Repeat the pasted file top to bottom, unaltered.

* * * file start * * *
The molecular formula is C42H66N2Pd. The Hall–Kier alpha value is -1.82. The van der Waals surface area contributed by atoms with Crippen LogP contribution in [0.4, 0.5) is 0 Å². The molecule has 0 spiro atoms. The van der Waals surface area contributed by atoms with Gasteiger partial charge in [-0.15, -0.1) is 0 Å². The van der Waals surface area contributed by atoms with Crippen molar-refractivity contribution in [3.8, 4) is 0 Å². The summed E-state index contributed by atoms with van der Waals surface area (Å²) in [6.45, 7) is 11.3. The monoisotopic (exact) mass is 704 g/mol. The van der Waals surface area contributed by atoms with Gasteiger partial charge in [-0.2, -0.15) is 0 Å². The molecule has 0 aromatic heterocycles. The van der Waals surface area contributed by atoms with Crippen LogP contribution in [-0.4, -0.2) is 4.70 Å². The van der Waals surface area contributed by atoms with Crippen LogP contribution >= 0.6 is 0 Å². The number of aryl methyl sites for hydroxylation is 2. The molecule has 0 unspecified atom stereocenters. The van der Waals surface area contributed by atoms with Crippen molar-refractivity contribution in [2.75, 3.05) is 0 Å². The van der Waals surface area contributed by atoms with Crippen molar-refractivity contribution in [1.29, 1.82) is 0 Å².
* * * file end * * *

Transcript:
The molecular formula is C42H66N2Pd. The Hall–Kier alpha value is -1.82. The van der Waals surface area contributed by atoms with Crippen LogP contribution in [0.4, 0.5) is 0 Å². The molecule has 0 spiro atoms. The van der Waals surface area contributed by atoms with Gasteiger partial charge in [-0.15, -0.1) is 0 Å². The van der Waals surface area contributed by atoms with Crippen molar-refractivity contribution in [3.8, 4) is 0 Å². The summed E-state index contributed by atoms with van der Waals surface area (Å²) in [6.45, 7) is 11.3. The monoisotopic (exact) mass is 704 g/mol. The van der Waals surface area contributed by atoms with Gasteiger partial charge in [-0.2, -0.15) is 0 Å². The molecule has 0 aromatic heterocycles. The van der Waals surface area contributed by atoms with Crippen LogP contribution in [-0.4, -0.2) is 4.70 Å². The van der Waals surface area contributed by atoms with Crippen LogP contribution >= 0.6 is 0 Å². The number of aryl methyl sites for hydroxylation is 2. The molecule has 0 unspecified atom stereocenters. The van der Waals surface area contributed by atoms with Crippen molar-refractivity contribution in [2.75, 3.05) is 0 Å². The van der Waals surface area contributed by atoms with Crippen molar-refractivity contribution in [1.29, 1.82) is 0 Å².